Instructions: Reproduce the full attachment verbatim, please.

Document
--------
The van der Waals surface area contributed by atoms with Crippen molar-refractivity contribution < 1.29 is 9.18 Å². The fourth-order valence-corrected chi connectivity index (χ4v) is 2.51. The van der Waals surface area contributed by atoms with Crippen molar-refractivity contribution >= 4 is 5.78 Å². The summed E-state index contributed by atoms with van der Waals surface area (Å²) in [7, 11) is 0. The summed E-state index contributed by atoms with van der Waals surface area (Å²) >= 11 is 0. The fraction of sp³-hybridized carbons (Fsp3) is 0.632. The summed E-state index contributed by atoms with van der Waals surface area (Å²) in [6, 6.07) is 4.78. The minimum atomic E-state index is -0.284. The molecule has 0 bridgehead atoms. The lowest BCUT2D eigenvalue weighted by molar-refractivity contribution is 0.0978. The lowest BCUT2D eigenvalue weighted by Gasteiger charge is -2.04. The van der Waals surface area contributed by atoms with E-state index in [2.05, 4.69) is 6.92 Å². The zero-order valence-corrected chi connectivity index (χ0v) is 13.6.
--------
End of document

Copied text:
The van der Waals surface area contributed by atoms with Crippen molar-refractivity contribution < 1.29 is 9.18 Å². The fourth-order valence-corrected chi connectivity index (χ4v) is 2.51. The van der Waals surface area contributed by atoms with Crippen molar-refractivity contribution >= 4 is 5.78 Å². The summed E-state index contributed by atoms with van der Waals surface area (Å²) in [7, 11) is 0. The summed E-state index contributed by atoms with van der Waals surface area (Å²) >= 11 is 0. The fraction of sp³-hybridized carbons (Fsp3) is 0.632. The summed E-state index contributed by atoms with van der Waals surface area (Å²) in [6, 6.07) is 4.78. The minimum atomic E-state index is -0.284. The molecule has 0 bridgehead atoms. The lowest BCUT2D eigenvalue weighted by molar-refractivity contribution is 0.0978. The lowest BCUT2D eigenvalue weighted by Gasteiger charge is -2.04. The van der Waals surface area contributed by atoms with E-state index in [2.05, 4.69) is 6.92 Å². The zero-order valence-corrected chi connectivity index (χ0v) is 13.6.